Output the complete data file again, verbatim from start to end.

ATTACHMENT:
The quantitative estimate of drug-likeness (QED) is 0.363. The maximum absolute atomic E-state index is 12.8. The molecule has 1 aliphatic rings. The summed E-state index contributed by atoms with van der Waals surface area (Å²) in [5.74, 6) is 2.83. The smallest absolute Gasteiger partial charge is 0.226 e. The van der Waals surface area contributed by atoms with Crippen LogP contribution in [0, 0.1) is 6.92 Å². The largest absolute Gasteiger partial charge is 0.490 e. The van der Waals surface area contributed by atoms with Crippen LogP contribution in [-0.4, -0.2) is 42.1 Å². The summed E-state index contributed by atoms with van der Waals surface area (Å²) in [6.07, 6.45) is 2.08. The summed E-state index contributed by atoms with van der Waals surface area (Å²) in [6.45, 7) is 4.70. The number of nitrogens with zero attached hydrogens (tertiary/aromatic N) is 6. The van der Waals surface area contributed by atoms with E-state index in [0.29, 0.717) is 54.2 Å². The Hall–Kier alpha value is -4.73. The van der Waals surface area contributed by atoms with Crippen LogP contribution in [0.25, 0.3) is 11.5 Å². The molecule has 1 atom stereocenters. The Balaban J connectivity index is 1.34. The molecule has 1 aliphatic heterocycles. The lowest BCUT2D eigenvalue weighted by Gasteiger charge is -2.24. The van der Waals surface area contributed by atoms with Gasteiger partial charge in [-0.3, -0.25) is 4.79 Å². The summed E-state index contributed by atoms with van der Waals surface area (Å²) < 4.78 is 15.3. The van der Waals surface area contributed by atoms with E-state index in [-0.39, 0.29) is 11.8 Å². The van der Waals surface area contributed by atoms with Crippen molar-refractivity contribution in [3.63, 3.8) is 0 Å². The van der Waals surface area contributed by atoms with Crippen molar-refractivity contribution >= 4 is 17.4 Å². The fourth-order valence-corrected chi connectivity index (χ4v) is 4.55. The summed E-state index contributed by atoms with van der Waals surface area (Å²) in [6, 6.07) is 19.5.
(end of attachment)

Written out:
The quantitative estimate of drug-likeness (QED) is 0.363. The maximum absolute atomic E-state index is 12.8. The molecule has 1 aliphatic rings. The summed E-state index contributed by atoms with van der Waals surface area (Å²) in [5.74, 6) is 2.83. The smallest absolute Gasteiger partial charge is 0.226 e. The van der Waals surface area contributed by atoms with Crippen LogP contribution in [0, 0.1) is 6.92 Å². The largest absolute Gasteiger partial charge is 0.490 e. The van der Waals surface area contributed by atoms with Crippen LogP contribution in [-0.4, -0.2) is 42.1 Å². The summed E-state index contributed by atoms with van der Waals surface area (Å²) in [6.07, 6.45) is 2.08. The summed E-state index contributed by atoms with van der Waals surface area (Å²) in [6.45, 7) is 4.70. The number of nitrogens with zero attached hydrogens (tertiary/aromatic N) is 6. The van der Waals surface area contributed by atoms with E-state index in [0.29, 0.717) is 54.2 Å². The Hall–Kier alpha value is -4.73. The van der Waals surface area contributed by atoms with Crippen LogP contribution in [0.25, 0.3) is 11.5 Å². The molecule has 1 atom stereocenters. The Balaban J connectivity index is 1.34. The molecule has 1 aliphatic heterocycles. The lowest BCUT2D eigenvalue weighted by Gasteiger charge is -2.24. The van der Waals surface area contributed by atoms with Gasteiger partial charge in [-0.3, -0.25) is 4.79 Å². The summed E-state index contributed by atoms with van der Waals surface area (Å²) < 4.78 is 15.3. The van der Waals surface area contributed by atoms with E-state index in [-0.39, 0.29) is 11.8 Å². The van der Waals surface area contributed by atoms with Crippen molar-refractivity contribution in [3.63, 3.8) is 0 Å². The van der Waals surface area contributed by atoms with Crippen molar-refractivity contribution >= 4 is 17.4 Å². The fourth-order valence-corrected chi connectivity index (χ4v) is 4.55. The summed E-state index contributed by atoms with van der Waals surface area (Å²) in [6, 6.07) is 19.5.